Motor racing is in the blood for Jeremy Welch. His great grandfather built the first six-cylinder engine ever made in the UK in 1906 and went on to build Brook Marine racing engines with notable success (world champion in 1921). Jeremy’s father founded Denis Welch Motorsport over 40 years ago and it has had notable success in the UK, Europe, Australia and the Far East.
Whilst building cars it became obvious that older cars needed new components, as the originals were no longer available. They supply replacement performance parts for classic cars as well as restoring and preparing ex-works cars, and specialise in Jaguar E-type and Austin Healey.
Building a business from drawings to quality production
Jeremy took over the business 15 years ago and is now sole owner; he began working at the company as a teenager (restoring the works 1965 Lemans Sprite) and has never lost his passion for racing. He personally drove the Healey Endurance car along with the owner, which set 17 national, and international speed records and still holds the UK record for the fastest vehicle over a 100-mile distance in the UK.
When Jeremy took over, they had no CNC machines; to develop the parts manufacturing side of the business he set about acquiring access to original drawings then converting them to modern CAD/CAM programmes. Quality and supply security was also important, in the old days manufacturing was sub-contracted out, which meant that new designs were shared with third parties, and quality sometimes varied. Jeremy found that skilled work on castings was being turned down by sub-contractors, so he turned to Haas who, working with the CAD/CAM software suppliers, delivered the perfect solution for CNC porting their cylinder heads on a Haas HMC horizontal machining centre.
Their in house Design and Manufacturing facility has over £1,500,000 of parts on the shelf these days. Two thirds of their turnover is global mail order to trade and private customer.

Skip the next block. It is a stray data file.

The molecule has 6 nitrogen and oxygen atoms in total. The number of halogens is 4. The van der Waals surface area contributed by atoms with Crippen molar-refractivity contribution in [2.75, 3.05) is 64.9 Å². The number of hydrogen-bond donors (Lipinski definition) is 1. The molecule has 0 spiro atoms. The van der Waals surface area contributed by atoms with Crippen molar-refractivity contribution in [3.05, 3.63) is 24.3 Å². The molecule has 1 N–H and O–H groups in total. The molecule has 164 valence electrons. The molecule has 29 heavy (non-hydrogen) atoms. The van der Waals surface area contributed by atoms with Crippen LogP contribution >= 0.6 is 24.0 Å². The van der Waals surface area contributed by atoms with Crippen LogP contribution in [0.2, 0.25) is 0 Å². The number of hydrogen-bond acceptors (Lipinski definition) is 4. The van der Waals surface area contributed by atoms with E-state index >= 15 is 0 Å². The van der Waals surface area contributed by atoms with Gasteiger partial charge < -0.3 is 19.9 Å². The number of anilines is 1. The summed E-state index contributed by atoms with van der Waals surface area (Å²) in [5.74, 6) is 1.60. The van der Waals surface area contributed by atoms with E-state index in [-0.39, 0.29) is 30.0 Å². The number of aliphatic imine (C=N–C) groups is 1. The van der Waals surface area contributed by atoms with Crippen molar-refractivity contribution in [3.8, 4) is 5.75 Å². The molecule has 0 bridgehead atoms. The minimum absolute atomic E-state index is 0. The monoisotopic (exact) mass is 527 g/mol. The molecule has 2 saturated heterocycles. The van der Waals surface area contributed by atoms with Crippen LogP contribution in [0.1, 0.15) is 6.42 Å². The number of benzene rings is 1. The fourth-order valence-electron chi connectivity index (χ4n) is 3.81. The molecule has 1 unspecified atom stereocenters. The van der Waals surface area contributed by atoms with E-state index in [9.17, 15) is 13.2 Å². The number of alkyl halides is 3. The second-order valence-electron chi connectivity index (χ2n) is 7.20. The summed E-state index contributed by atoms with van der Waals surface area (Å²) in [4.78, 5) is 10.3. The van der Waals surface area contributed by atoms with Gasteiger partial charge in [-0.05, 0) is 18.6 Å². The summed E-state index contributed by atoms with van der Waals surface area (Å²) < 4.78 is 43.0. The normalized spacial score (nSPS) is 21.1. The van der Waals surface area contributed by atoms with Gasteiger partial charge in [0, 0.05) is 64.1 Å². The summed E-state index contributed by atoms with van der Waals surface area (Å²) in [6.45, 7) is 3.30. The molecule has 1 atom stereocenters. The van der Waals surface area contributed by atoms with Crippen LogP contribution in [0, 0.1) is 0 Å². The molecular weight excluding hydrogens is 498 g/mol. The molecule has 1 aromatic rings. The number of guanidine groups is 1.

Denis Welch Motorsport still prepare race cars, ensuring they are track-ready and transported to the circuit. One recent restoration project was the ex Andy Rouse 1989 Ford Sierra Cosworth RS 500. Many parts on this age of car are simply no longer available, so they are produced on the Haas machines.
Three Haas lathes, a UMC-750 5-axis universal machining centre and a VF-4SS super speed vertical machine have been added in the last few years. “We did look around the market, but nothing rivalled Haas. We felt comfortable investing because we know what we’re going to get, a great product, together with a reliable management and service team. The whole package works for us.
“Having our manufacturing in-house has made a massive difference. We’ve expanded our range considerably and we can now control our own processes and quality. We have much better flexibility too; if a race car has an issue at the eleventh hour, we simply re-make the part. We’re taking control of our own destiny.
“The training has been tremendous. I’d never written a program, but with Haas’ help I jumped straight on the 5-axis machine. We do mainly 3 + 2 machining which enables us to use less fixturing and most programming is completed manually at the control using the Haas G254 Dynamic Work Offset function. One of our operators had never used a CNC, but after training with Haas he now writes programs on the ST-25Y lathe using Y axis and live tooling.”
The latest acquisition is an ST40 turning centre, which is currently machining period magnesium wheels and uprights for race Jaguars. “We bought the machine especially for this job and it’s been fantastic. I recommend Haas to anyone I can.”